Editor's note: I was driving home on I-15 the night Cara Knott was killed, passing the isolated exit at nearly the exact time she was murdered. If Peyer were innocent, why would he refuse a DNA test that could exonerate him? I find it chilling that a law enforcement officer who so violated the public trust could be set free. Please post your comments below.
December 8, 2011 (San Diego’s East County)—Craig Peyer, the California Highway Patrol officer convicted in the 1986 strangling murder of 20-year-old motorist Cara Knott, is eligible for parole. The family of Knott, a student at San Diego State University when she was brutally murdered by Peyer, seeks public help to prevent him from being freed.
Knott was driving south on Interstate 15 on December 27, 1986 to her parents' home in El Cajon. Peyer, on duty in a marked CHP patrol car, signaled Knott to pull off the freeway on an isolated off ramp. The officer had been harassing a number of women drivers in the same area, pulling them over on the same isolated off ramp and apparently trying to pick them up as dates.
It is believed that the situation with Knott escalated to physicality when she threatened to report Peyer for unprofessional behavior. Peyer bludgeoned her with his flashlight and strangled her with rope. He then threw her body off an abandoned bridge into the brush below.
Two days later, while covering the investigation of the murder, a reporter for a TV station, interviewed Peyer during a ride-along segment about self-protection for female drivers. Peyer had scratches on his face which, as details of the case unfolded, were believed to have been inflicted by Knott during her struggle with the officer. He tried to explain them away by saying he fell against a fence on the CHP parking lot, but the fence was found to be too high to be consistent with Peyer's facial scratches.
Just after the television broadcast, nearly two-dozen telephone calls, mostly from women, were received by authorities. Callers reporting that Peyer had pulled them over on the same off-ramp. There had been complaints about him prior to the murder by several women, but those were dismissed due to his reputation within the department.
A rope found in his patrol car matched the rope marks around the victim's neck. Gold fibers found on Knott's dress matched the gold braid on Peyer's CHP uniform shoulder patch Furthermore, a drop of blood was found on one of Knott's boots which was found to be consistent with Peyer's blood type (AB negative, the rarest type) and other genetic markers, although conclusive DNA testing was not available at the time of the investigation.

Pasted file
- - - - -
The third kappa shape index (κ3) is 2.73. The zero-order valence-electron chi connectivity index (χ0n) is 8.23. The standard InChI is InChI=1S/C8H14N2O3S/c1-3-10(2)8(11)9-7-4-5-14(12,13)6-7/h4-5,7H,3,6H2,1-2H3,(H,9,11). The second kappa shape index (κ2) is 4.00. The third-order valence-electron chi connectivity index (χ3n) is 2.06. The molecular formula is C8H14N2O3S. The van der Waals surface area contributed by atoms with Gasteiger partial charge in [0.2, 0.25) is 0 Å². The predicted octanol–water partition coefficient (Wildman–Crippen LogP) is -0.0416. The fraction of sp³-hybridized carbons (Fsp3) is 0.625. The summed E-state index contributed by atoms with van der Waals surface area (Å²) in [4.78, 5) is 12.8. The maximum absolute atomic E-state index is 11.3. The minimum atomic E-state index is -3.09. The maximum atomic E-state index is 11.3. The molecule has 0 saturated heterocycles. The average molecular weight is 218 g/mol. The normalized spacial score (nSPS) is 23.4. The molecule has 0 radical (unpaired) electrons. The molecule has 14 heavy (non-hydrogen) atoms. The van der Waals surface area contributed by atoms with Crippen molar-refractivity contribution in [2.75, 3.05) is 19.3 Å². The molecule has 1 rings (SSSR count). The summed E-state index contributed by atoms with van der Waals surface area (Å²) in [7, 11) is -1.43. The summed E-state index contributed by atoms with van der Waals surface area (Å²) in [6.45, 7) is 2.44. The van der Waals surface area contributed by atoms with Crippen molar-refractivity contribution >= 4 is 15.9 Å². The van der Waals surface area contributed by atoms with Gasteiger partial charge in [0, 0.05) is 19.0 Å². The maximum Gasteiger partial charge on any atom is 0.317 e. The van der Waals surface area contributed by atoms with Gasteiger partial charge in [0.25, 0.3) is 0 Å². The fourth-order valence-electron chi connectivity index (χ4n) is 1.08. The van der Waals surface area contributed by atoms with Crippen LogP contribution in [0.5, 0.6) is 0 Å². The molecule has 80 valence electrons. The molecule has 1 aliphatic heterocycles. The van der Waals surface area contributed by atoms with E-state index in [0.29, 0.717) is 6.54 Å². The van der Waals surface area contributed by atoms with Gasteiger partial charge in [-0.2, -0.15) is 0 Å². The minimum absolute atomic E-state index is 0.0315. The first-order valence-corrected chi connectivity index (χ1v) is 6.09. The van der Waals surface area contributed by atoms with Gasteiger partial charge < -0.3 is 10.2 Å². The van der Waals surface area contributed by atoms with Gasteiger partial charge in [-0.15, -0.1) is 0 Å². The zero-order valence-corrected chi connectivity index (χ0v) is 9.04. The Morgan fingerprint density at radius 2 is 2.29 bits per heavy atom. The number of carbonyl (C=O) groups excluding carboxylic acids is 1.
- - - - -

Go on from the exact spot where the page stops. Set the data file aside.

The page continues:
Peyer's fellow police officers, including one female San Diego police officer, testified to the defendant's strange behavior following the murder, with his continuous requests regarding the investigation's status and his attempts to justify the perpetrator's crime as a mistake. An internal investigation showed that while he stopped many drivers for various legitimate violations, most were females driving alone. Moreover, they were of the same age group and physical description of Cara Knott.
The first trial resulted in a hung jury. Upon retrial, testimony regarding a potential second suspect and a hearsay explanation for the defendant's scratches was ruled inadmissible, and Peyer was found guilty of murder, the first-ever conviction of murder by an on duty CHP officer. In 1988, Peyer was sentenced to 25 years to life.
After conviction, Peyer continued to claim his innocence. In 2004, Peyer was asked if he would contribute a sample of his DNA to a San Diego County program that was designed and initiated to use DNA samples to possibly exonerate wrongfully imprisoned persons, since at the time of his trial and conviction such testing was not yet available. Peyer refused to provide any DNA for the test. When asked at a subsequent parole hearing why he had refused to provide a sample, Peyer remained silent.
Peyer was denied parole in both 2004 and 2008, and will receive another parole hearing which is scheduled for January 11, 2012, at the Men's Colony at San Luis Obispo. For those opposed to parole for Peyer, letters can be written to the San Diego County District Attorney's Office or Parole Board.
Click here to view a letter from the Knott family.
Click here to view a flier with information on where to send letters of opposition.